Unusual presentation of metastatic amelanotic melanoma of unknown primary origin as a solitary breast lump

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Abstract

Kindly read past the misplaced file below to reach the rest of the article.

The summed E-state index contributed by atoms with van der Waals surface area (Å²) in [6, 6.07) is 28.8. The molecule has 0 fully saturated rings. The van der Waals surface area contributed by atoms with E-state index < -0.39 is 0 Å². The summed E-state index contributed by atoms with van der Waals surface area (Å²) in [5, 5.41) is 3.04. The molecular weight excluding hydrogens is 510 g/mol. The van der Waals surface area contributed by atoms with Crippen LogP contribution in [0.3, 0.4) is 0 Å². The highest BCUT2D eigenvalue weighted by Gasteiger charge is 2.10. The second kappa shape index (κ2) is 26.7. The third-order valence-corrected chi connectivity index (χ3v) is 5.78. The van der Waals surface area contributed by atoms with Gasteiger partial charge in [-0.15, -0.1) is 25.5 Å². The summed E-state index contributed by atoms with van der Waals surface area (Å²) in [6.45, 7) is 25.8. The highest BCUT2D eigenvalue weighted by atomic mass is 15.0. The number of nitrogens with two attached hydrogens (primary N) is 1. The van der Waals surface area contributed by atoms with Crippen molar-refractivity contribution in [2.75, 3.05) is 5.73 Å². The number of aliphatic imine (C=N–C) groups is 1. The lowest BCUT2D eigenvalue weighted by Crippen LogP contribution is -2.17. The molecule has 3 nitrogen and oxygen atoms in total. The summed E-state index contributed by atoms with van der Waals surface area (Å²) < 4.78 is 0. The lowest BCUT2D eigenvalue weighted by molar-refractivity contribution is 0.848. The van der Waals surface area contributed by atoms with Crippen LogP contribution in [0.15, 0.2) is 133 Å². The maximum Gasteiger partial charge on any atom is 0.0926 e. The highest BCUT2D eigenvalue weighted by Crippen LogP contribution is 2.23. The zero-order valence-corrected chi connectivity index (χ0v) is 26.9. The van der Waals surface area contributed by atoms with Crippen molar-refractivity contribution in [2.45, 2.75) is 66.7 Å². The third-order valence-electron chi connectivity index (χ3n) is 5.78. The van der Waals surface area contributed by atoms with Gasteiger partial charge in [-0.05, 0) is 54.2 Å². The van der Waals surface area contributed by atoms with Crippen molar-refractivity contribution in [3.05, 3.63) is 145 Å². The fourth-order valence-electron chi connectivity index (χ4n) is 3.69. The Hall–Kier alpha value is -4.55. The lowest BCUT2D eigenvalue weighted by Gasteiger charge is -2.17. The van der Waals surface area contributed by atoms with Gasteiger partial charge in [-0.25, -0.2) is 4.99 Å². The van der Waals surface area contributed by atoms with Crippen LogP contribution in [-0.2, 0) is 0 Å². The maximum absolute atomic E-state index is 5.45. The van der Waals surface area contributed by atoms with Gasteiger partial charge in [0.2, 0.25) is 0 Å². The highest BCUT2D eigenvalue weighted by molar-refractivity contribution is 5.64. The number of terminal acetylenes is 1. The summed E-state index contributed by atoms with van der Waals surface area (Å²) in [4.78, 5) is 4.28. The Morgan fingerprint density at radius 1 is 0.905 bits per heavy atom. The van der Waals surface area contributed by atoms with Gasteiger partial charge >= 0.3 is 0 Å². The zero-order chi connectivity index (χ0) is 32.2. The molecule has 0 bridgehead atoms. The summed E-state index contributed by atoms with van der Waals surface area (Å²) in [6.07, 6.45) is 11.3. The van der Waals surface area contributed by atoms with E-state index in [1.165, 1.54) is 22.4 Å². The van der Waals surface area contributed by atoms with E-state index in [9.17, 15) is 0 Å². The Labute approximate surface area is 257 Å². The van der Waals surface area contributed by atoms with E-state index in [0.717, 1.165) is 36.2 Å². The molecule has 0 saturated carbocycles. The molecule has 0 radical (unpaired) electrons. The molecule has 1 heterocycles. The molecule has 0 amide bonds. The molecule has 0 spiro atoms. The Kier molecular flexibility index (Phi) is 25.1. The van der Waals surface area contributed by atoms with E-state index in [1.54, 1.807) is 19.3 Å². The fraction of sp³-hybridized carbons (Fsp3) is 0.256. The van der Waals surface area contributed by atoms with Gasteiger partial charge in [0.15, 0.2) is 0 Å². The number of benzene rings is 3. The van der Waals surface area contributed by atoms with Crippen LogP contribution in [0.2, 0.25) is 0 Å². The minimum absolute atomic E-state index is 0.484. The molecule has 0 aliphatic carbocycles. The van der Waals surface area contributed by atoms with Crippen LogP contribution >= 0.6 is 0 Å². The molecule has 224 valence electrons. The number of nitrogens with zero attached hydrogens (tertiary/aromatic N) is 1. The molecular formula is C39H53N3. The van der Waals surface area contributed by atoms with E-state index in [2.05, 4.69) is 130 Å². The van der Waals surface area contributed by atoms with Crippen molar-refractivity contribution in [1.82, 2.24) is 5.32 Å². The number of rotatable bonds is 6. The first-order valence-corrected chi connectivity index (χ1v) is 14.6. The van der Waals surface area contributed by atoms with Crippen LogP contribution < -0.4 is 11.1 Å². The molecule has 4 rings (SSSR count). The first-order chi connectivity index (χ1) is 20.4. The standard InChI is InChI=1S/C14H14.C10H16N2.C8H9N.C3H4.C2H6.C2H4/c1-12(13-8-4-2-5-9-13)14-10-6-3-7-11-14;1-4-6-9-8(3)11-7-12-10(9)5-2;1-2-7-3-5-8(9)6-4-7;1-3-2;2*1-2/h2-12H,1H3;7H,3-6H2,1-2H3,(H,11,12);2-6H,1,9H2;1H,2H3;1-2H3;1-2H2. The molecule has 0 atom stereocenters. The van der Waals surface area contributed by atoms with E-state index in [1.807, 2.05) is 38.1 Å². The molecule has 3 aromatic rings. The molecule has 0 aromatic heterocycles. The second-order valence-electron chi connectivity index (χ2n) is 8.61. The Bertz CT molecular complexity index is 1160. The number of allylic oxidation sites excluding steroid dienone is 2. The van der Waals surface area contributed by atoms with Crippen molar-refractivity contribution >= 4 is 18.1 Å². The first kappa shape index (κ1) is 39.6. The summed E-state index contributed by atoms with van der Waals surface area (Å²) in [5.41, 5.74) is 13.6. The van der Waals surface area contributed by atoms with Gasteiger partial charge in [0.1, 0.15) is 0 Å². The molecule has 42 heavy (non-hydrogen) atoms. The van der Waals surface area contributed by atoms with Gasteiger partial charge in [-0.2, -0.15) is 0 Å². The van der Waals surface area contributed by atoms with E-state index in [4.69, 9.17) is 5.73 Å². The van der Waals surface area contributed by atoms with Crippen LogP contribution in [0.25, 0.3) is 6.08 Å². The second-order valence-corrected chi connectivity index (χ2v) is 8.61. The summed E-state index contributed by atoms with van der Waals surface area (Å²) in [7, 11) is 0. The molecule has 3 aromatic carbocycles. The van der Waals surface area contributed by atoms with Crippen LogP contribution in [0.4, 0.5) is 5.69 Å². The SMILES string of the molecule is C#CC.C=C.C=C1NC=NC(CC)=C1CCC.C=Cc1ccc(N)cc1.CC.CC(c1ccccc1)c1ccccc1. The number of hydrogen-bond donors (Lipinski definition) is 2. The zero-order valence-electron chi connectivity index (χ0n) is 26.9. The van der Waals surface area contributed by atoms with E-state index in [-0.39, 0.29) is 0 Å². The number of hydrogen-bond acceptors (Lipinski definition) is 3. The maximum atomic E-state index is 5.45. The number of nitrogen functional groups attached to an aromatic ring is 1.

Breast is an uncommon site for metastasis from other malignancies especially melanomas. A 40-year-old lady presented with a rapidly growing, painless, solitary breast lump for 3 months. Past history was unremarkable for skin lesions, biopsy or any surgery. The lump was hard and freely mobile with normal overlying skin, nipple, and areola. Careful examination of the skin did not reveal any lesion. Grossly the tumor was partially circumscribed and gray white. Microscopically, a highly cellular lesion was seen showing nests and sheets of large anaplastic cells with atypical mitotic figures without any evidence of cytoplasmic pigment. Immunoreactivity for S-100 and HMB-45, confirmed the diagnosis of amelanotic melanoma. It is important to be aware of this atypical presentation of amelanotic melanoma in the breast and to utilize immunohistochemistry to differentiate from other commoner high-grade malignant tumors.

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